Roaring 20's Tone

689 Words3 Pages
The typical perception of the “Roaring 20’s” is viewed as a glamorous and grandiose era. However, many are unaware of the realization of corrupt dealings concealed by the joyfulness and carelessness of this era. The idea of the 1920’s being an ideal time to have lived in is a matter that spectators have disagreed upon over the decades. In Scott Fitzgerald’s novel “The Great Gatsby,” he contradicts the typical perception of the “Roaring 20’s” by gloomy descriptions, a wistful journey, and a desperate trek to win over a “golden girl.”
Despite the novel's setting in the ideal “Roaring 20’s,” Fitzgerald establishes a gloomy tone through the dismal diction used to describe the Valley of Ashes and the decrepit, eerie billboard overlooking the whole sad area. For example, he describes its gloominess as a “fantastic farm where ashes grow like wheat,” which demonstrates a dismal feel in an ironic fashion through the contrasting imagery associated with growth and freshness. This tone is further expressed by the “ashes grow[ing] like wheat into ridges… and grotesque gardens,” which adds to the dreariness of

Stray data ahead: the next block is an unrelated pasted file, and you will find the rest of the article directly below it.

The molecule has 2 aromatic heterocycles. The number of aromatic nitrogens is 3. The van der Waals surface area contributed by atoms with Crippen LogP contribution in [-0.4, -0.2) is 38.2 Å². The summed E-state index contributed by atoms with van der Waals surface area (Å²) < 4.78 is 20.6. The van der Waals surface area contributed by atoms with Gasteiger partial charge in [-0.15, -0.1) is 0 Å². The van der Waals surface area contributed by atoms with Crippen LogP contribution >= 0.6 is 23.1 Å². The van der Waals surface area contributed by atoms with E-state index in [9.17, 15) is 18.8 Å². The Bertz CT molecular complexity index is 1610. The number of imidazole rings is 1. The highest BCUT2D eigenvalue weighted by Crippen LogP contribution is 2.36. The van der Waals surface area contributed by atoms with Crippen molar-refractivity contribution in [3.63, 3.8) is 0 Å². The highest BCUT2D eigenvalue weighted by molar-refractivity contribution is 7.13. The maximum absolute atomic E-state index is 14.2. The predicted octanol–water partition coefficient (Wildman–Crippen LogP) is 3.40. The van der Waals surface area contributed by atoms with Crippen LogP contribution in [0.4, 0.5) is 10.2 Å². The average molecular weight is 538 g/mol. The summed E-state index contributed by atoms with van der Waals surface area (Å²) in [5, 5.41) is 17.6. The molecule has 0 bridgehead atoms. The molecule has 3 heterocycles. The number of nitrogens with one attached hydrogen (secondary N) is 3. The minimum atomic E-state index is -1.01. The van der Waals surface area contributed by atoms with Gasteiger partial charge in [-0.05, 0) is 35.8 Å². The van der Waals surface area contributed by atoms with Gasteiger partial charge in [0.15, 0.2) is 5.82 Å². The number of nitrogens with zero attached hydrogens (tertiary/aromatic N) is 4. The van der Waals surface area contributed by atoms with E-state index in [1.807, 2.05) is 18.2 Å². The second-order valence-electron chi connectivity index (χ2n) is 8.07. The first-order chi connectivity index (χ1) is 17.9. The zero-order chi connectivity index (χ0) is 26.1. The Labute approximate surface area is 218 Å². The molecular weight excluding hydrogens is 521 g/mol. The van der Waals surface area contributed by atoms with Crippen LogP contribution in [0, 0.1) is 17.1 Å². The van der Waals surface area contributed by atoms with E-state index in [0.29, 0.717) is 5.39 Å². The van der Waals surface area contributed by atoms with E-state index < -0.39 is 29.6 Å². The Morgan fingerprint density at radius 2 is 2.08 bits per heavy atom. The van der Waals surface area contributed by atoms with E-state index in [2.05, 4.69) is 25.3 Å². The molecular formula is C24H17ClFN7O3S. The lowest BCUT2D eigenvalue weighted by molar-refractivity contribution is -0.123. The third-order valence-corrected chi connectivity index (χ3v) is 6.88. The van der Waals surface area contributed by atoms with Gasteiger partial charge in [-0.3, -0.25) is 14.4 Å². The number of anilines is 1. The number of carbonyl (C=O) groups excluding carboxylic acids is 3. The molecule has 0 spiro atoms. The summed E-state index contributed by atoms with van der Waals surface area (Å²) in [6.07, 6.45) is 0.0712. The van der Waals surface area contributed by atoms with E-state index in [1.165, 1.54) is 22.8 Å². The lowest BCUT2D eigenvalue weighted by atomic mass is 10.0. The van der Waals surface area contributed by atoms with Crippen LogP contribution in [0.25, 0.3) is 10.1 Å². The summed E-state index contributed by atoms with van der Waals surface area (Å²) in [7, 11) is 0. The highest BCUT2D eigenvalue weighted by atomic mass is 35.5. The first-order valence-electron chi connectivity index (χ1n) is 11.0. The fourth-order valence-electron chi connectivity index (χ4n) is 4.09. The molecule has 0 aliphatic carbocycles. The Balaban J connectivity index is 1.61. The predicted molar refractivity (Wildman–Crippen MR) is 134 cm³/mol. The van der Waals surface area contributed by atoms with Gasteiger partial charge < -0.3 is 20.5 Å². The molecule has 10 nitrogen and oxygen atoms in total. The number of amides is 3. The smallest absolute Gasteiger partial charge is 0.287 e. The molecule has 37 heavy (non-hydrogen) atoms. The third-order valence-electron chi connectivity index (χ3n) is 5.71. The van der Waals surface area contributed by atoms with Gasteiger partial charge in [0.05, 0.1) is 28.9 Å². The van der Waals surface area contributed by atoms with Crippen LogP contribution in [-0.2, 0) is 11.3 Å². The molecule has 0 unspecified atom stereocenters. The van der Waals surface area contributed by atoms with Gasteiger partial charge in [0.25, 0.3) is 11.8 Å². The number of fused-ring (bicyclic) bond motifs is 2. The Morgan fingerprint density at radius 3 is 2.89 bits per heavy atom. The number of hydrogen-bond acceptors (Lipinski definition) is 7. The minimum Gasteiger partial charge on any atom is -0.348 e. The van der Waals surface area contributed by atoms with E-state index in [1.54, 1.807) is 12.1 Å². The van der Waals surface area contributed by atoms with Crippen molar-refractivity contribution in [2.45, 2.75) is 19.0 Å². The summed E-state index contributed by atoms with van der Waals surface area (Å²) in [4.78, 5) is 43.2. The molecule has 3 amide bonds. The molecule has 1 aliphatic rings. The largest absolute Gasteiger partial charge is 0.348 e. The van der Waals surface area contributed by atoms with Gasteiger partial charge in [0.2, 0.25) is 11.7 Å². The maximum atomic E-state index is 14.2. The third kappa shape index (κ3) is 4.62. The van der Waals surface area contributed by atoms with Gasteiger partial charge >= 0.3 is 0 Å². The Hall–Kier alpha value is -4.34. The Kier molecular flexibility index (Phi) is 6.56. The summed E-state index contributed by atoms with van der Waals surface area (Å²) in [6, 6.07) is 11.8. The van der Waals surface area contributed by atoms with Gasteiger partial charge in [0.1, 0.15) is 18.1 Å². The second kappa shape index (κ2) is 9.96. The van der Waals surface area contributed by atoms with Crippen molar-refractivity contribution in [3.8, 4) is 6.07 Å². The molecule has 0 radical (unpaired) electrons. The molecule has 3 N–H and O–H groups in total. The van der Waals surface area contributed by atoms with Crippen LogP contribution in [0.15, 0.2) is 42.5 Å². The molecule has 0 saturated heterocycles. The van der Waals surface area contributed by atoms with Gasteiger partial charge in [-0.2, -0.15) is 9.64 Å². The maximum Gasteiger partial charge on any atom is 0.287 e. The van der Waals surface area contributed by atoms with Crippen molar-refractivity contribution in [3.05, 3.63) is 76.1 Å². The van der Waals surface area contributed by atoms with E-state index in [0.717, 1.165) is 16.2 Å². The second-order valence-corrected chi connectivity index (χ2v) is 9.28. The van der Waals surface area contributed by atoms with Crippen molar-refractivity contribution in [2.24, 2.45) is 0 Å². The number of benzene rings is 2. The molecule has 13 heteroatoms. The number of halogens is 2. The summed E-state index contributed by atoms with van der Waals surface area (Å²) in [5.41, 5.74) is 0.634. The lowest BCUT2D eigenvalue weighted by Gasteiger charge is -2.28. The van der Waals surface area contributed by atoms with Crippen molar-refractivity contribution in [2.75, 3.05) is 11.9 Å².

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Gatsby makes an effort by stalking Daisy until “about four o’clock,” reflects how hopeless he is in attaining Daisy’s love and affection(147). For instance, the way Gatsby despairingly “clutches at some last hope,” which exemplifies his unbreakable bond for the girl he will never have. The fact that Nick “couldn’t bear to shake him free” from his dreamlike reality, illustrates how Gatsby has become consumed by a world of desperateness (148). Despite the novel being set in a grandiose era, Fitzgerald contradicts this tone through Gatsby’s despairing and hopeless journey of retrieving his lost “golden
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